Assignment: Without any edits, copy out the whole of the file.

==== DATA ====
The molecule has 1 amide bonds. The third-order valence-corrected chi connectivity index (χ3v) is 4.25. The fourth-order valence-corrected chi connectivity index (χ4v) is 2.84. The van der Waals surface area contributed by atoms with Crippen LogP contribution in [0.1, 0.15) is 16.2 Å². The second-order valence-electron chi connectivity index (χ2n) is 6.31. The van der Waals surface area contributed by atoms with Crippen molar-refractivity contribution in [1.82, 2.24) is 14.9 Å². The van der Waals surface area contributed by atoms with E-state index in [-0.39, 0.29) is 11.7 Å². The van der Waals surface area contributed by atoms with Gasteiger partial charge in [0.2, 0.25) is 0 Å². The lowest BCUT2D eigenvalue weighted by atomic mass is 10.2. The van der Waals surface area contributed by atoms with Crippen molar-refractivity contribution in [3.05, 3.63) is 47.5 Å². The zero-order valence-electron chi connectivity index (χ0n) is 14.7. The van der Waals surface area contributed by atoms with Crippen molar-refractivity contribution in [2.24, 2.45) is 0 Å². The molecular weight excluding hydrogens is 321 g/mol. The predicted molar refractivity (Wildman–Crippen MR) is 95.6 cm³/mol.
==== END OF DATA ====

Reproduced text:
The molecule has 1 amide bonds. The third-order valence-corrected chi connectivity index (χ3v) is 4.25. The fourth-order valence-corrected chi connectivity index (χ4v) is 2.84. The van der Waals surface area contributed by atoms with Crippen LogP contribution in [0.1, 0.15) is 16.2 Å². The second-order valence-electron chi connectivity index (χ2n) is 6.31. The van der Waals surface area contributed by atoms with Crippen molar-refractivity contribution in [1.82, 2.24) is 14.9 Å². The van der Waals surface area contributed by atoms with E-state index in [-0.39, 0.29) is 11.7 Å². The van der Waals surface area contributed by atoms with Gasteiger partial charge in [0.2, 0.25) is 0 Å². The lowest BCUT2D eigenvalue weighted by atomic mass is 10.2. The van der Waals surface area contributed by atoms with Crippen molar-refractivity contribution in [3.05, 3.63) is 47.5 Å². The zero-order valence-electron chi connectivity index (χ0n) is 14.7. The van der Waals surface area contributed by atoms with Crippen molar-refractivity contribution in [2.24, 2.45) is 0 Å². The molecular weight excluding hydrogens is 321 g/mol. The predicted molar refractivity (Wildman–Crippen MR) is 95.6 cm³/mol.